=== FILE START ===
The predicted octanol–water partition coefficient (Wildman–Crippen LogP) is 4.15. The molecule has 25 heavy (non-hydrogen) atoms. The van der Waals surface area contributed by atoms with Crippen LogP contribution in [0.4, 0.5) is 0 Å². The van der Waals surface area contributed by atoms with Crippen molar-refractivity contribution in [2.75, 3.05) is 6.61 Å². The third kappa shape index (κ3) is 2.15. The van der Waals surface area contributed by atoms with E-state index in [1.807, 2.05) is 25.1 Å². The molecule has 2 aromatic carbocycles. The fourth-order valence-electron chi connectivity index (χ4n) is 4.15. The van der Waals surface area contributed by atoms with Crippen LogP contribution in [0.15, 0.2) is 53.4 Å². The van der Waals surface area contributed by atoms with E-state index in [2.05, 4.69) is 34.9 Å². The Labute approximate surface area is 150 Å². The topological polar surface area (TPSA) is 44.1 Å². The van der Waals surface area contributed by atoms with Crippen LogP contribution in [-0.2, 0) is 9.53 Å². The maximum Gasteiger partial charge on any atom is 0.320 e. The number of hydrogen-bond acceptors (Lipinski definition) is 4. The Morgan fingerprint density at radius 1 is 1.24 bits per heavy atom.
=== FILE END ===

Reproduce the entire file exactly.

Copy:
The predicted octanol–water partition coefficient (Wildman–Crippen LogP) is 4.15. The molecule has 25 heavy (non-hydrogen) atoms. The van der Waals surface area contributed by atoms with Crippen LogP contribution in [0.4, 0.5) is 0 Å². The van der Waals surface area contributed by atoms with Crippen molar-refractivity contribution in [2.75, 3.05) is 6.61 Å². The third kappa shape index (κ3) is 2.15. The van der Waals surface area contributed by atoms with E-state index in [1.807, 2.05) is 25.1 Å². The molecule has 2 aromatic carbocycles. The fourth-order valence-electron chi connectivity index (χ4n) is 4.15. The van der Waals surface area contributed by atoms with Crippen LogP contribution in [0.15, 0.2) is 53.4 Å². The van der Waals surface area contributed by atoms with E-state index in [2.05, 4.69) is 34.9 Å². The Labute approximate surface area is 150 Å². The topological polar surface area (TPSA) is 44.1 Å². The van der Waals surface area contributed by atoms with Crippen LogP contribution in [-0.2, 0) is 9.53 Å². The maximum Gasteiger partial charge on any atom is 0.320 e. The number of hydrogen-bond acceptors (Lipinski definition) is 4. The Morgan fingerprint density at radius 1 is 1.24 bits per heavy atom.